FDA: Generic transdermal patches should be tested in divergent climates

Monday, November 22, 2010

A patch that delivers medicine transdermally may act very differently on a resident of Fargo, N.D., than on someone in South Florida. Thus, the amount of medicine that enters their bloodstreams may be different. That’s the assertion of the FDA’s Office of Generic Drugs, and that’s why the regulatory body now asks that drug developers working on transdermal patches—at least in the generics realm—test their patches in multiple divergent climates.

It’s also why early-stage CRO Cetero Research recently expanded its transdermal delivery systems and other dermatology services to all four of its sites. Luckily for Cetero, it already has operations in some pretty divergent climates: Miami, Fla.; St. Louis, Mo.; Toronto, Ontario; and Fargo, N.D. 

Cetero can offer sponsors the divergent climates required for testing their transdermal delivery systems, so they don’t have to find separate CROs or unrelated sites around the country, said Paul Lehman, Cetero’s director of clinical and pre-clinical dermatology.

But what’s behind the FDA’s suggestion?  “Each of several draft guidances indicates that the FDA suspects the patch adhesion as well as the potential for skin irritation and sensitivity may be related to climate,” Lehman explained.

The Office of Generic Drugs started suggesting different climates for testing patches in 2006, when it began releasing draft guidances specific to each product being tested. Since then, there have been several such draft guidances, with the most recent one released in June.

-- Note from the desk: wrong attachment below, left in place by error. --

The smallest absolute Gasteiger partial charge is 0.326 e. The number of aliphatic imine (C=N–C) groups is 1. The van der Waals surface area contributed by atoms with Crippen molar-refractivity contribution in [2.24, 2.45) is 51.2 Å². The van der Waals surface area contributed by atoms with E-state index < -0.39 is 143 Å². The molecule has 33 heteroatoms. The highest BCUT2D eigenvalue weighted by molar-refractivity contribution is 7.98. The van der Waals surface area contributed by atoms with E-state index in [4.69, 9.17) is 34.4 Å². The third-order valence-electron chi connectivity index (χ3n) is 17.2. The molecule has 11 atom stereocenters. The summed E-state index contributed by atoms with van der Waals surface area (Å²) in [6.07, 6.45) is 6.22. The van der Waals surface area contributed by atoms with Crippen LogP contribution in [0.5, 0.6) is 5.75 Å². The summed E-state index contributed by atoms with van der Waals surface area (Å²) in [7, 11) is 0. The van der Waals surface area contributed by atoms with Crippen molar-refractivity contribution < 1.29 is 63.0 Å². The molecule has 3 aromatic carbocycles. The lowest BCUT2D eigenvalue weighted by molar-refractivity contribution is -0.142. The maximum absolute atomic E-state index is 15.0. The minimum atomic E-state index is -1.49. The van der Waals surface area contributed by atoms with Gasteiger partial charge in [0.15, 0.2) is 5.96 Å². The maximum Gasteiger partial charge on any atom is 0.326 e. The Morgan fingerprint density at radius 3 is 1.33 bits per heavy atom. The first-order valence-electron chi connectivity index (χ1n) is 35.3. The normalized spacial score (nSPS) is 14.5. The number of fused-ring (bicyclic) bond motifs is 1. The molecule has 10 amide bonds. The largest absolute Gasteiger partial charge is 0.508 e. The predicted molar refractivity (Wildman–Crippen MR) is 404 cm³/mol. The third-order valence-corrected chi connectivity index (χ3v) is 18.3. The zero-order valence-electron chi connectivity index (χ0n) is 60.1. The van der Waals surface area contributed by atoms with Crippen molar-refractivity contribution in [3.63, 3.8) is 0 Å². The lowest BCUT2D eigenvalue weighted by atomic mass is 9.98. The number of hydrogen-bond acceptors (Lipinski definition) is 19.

Lehman said the FDA hasn’t been specific on exactly how different the climates should be. Nor has the agency said exactly how it suspects climate may affect the patch and, by extension, absorption of the drug. But, he said, “One could infer that if you live in a very warm, humid environment that may negatively affect how well the patch stays attached to the skin, and, if it becomes detached in any way, less surface area is covered, there’s less delivery of the drug and less absorption.”

The key to successfully conducting these trials in multiple locations, Lehman said, lies in standardizing operations so employees at each site are analyzing the data the same way. 

Chris Hendy agrees. “Cross validation of all operations across all clinical sites is critical,” explained Hendy, president and CEO of Novum Pharmaceutical Research Services, which has been conducting adhesion and irritation testing of transdermal patches for generics since 2003. “You have to put together standardized training and validation testing for each study to make sure clinical staff at all locations are doing readings in the same way, so you don’t get a huge difference in the way the person in Houston is doing it versus the person in Las Vegas.” 

Novum has three offices—in Houston, Las Vegas and Pittsburgh—and has been testing patches in various climates for over seven years, Hendy said. 

The multiple climates suggestion has become “stock language” in draft guidances regarding transdermal delivery systems from the Office of Generic Drugs, but will that soon expand to new drugs? Lehman says he’s not sure. But Hendy said it makes sense: “It would seem prudent for new and generic manufacturers to test for this prior to putting these types of products on the market and then finding out later that there may be a  problem based on consumer complaints.”

—Suz Redfearn

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